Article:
NMR: an essential structural tool for integrative studies of T cell development, pMHC ligand recognition and TCR mechanobiology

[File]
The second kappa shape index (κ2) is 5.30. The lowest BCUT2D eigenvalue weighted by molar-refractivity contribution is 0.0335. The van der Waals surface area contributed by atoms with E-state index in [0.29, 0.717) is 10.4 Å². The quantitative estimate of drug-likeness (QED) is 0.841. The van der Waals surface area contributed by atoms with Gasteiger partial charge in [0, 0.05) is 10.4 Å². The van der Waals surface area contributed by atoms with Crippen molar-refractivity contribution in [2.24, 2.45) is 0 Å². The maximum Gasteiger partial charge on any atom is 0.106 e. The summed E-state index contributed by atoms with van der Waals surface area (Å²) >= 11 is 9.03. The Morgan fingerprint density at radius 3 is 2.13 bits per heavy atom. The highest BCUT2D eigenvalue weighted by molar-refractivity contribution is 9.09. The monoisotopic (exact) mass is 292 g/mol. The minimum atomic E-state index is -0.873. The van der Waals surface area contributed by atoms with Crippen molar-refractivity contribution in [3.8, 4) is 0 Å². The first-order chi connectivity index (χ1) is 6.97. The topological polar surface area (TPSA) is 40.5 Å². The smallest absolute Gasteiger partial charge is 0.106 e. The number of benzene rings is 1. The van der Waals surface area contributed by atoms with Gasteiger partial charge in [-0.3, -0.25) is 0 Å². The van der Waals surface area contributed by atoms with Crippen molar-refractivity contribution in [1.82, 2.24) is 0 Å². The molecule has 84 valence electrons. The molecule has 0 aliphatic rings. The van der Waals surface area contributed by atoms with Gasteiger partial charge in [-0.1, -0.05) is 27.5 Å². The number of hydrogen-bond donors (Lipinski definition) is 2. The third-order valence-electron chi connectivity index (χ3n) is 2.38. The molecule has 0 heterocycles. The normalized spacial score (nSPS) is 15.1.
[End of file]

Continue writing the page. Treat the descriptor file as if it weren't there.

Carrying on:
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Early studies of T cell structural biology using X-ray crystallography, surface plasmon resonance (SPR) and isothermal titration calorimetry (ITC) focused on a picture of the T cell receptor (TCR) component domains and their cognate ligands (peptides bound to MHC molecules, i.e. pMHCs) as static interaction partners. Moving forward requires integrating this corpus of data with dynamic technologies such as NMR, molecular dynamics (MD) simulations and real-time single molecule (SM) studies exemplified by optical tweezers (OT). NMR bridges relevant timescales and provides the potential for an all-atom dynamic description of TCR components prior to and during interactions with binding partners. SM techniques have opened up vistas in understanding the non-equilibrium nature of T cell signaling through the introduction of force-mediated binding measurements into the paradigm for T cell function. In this regard, bioforces consequent to T-lineage cell motility are now perceived as placing piconewton (pN)-level loads on single receptor-pMHC bonds to impact structural change and T-lineage biology, including peptide discrimination, cellular activation, and developmental progression. We discuss herein essential NMR technologies in illuminating the role of ligand binding in the preT cell receptor (preTCR), the TCR developmental precursor, and convergence of NMR, SM and MD data in advancing our comprehension of T cell development. More broadly we review the central hypothesis that the TCR is a mechanosensor, fostered by breakthrough NMR-based structural insights. Collectively, elucidating dynamic aspects through the integrative use of NMR, SM, and MD shall advance fundamental appreciation of the mechanism of T cell signaling as well as inform translational efforts in TCR and chimeric T cell (CAR-T) immunotherapies and T cell vaccinology.